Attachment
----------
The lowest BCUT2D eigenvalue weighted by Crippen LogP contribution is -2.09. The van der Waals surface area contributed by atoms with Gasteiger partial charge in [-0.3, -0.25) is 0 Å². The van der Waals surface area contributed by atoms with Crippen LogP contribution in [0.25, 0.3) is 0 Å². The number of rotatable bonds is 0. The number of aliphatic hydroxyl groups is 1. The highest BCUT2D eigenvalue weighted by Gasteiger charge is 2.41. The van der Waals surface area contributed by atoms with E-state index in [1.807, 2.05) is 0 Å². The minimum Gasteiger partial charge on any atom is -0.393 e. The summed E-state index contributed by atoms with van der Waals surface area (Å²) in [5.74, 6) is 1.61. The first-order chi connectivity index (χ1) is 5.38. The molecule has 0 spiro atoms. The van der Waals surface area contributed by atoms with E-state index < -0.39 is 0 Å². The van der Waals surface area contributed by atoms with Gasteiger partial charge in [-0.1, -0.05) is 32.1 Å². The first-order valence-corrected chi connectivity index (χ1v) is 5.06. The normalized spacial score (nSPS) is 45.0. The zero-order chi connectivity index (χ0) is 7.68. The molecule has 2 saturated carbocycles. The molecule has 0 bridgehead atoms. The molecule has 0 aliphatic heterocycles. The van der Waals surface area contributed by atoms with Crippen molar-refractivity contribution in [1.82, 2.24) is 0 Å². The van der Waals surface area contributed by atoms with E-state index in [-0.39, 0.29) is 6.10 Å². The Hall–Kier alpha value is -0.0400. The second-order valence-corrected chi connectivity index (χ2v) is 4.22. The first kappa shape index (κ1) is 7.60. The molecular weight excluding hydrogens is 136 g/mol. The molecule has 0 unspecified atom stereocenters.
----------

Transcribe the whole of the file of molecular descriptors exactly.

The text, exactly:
The lowest BCUT2D eigenvalue weighted by Crippen LogP contribution is -2.09. The van der Waals surface area contributed by atoms with Gasteiger partial charge in [-0.3, -0.25) is 0 Å². The van der Waals surface area contributed by atoms with Crippen LogP contribution in [0.25, 0.3) is 0 Å². The number of rotatable bonds is 0. The number of aliphatic hydroxyl groups is 1. The highest BCUT2D eigenvalue weighted by Gasteiger charge is 2.41. The van der Waals surface area contributed by atoms with E-state index in [1.807, 2.05) is 0 Å². The minimum Gasteiger partial charge on any atom is -0.393 e. The summed E-state index contributed by atoms with van der Waals surface area (Å²) in [5.74, 6) is 1.61. The first-order chi connectivity index (χ1) is 5.38. The molecule has 0 spiro atoms. The van der Waals surface area contributed by atoms with E-state index < -0.39 is 0 Å². The van der Waals surface area contributed by atoms with Gasteiger partial charge in [-0.1, -0.05) is 32.1 Å². The first-order valence-corrected chi connectivity index (χ1v) is 5.06. The normalized spacial score (nSPS) is 45.0. The zero-order chi connectivity index (χ0) is 7.68. The molecule has 2 saturated carbocycles. The molecule has 0 bridgehead atoms. The molecule has 0 aliphatic heterocycles. The van der Waals surface area contributed by atoms with Crippen molar-refractivity contribution in [1.82, 2.24) is 0 Å². The van der Waals surface area contributed by atoms with E-state index in [-0.39, 0.29) is 6.10 Å². The Hall–Kier alpha value is -0.0400. The second-order valence-corrected chi connectivity index (χ2v) is 4.22. The first kappa shape index (κ1) is 7.60. The molecular weight excluding hydrogens is 136 g/mol. The molecule has 0 unspecified atom stereocenters.